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Tesla’s Self-Driving Technology: A Golden Goose Worth $20 Billion Annually?

Tesla’s groundbreaking “Full Self-Driving” (FSD) feature has been a game-changer in the world of automotives, a testament to the innovative capabilities of the pioneering electric vehicle company. The feature, according to Gene Munster of Deepwater Asset Management, could supercharge Tesla’s revenue by a staggering $20 billion annually.

During Tesla’s Q2 earnings call, CEO Elon Musk made a noteworthy announcement, hinting at a significant future direction for the company. Tesla was exploring the potential to license its proprietary Full Self-Driving software to a major manufacturer. Such a move, if it materializes, could be a boon for Tesla, offering a shortcut for competitors eager to gain a foothold in the autonomous driving market without the extensive research and development expenses.

Munster underscored the immense financial possibilities of such a licensing strategy in a recent statement. “The financial potential of licensing FSD is significant,” he commented.

Currently, Tesla offers its customers the option to enhance their vehicles from Basic Autopilot to the Full Self-Driving package for a monthly fee of $199. However, if Tesla reduces this price to $100 a month and licenses the software to a quarter of new cars and light trucks entering the market, the revenue surge could be astronomical. According to Munster’s estimations, such a strategy could ramp up the company’s revenue by roughly $4 billion.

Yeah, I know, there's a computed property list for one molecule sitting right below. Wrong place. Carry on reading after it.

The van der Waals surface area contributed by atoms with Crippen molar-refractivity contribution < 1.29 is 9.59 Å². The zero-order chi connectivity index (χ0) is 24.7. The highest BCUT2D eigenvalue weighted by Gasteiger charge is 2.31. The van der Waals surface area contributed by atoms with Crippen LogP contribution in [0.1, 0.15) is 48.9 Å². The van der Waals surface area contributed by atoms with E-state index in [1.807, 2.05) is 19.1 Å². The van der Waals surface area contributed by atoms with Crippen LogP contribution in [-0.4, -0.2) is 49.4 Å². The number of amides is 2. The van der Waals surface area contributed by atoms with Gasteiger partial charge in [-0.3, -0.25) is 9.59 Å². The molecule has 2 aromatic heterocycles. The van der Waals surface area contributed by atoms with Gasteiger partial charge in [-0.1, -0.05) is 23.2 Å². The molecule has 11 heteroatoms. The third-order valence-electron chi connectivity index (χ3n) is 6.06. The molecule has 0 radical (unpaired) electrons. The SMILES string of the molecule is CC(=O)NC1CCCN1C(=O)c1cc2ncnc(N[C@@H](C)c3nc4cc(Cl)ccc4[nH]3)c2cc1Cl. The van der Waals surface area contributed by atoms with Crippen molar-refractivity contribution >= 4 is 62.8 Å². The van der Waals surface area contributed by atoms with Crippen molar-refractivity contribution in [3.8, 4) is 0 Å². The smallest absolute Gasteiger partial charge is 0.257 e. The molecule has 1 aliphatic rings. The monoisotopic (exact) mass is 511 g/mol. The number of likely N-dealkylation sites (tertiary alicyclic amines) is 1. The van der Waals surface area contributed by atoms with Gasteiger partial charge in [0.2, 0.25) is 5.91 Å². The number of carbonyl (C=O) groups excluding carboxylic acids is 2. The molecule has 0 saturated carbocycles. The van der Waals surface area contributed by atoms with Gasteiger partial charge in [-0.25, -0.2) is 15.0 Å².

Fast forward five years, and Munster suggests this figure could multiply fivefold to an additional $20 billion in annual revenue. The ten-year forecast looks even more promising, projecting that Tesla could net a whopping $100 billion in operating income. With these projections, FSD licensing could potentially contribute an extra 20% to operating profits.

“While these targets are many years away, it illustrates the FSD licensing opportunity is meaningful and worth the wait,” emphasized Munster.

In contrast, Tesla’s stock experienced an 8% dip recently as investors took time to digest the company’s Q2 financial performance, which reflected reduced profit margins. This was due, in large part, to aggressive price cuts on its flagship car models over the past year.

However, Munster remains optimistic about the future profitability of Tesla, forecasting an upward trend for the company’s margins over the coming years. He predicts that Tesla will achieve a 20% gross margin by the end of 2024. With Tesla’s Full Self-Driving feature and the potential of licensing the technology, the road ahead seems paved with golden opportunities.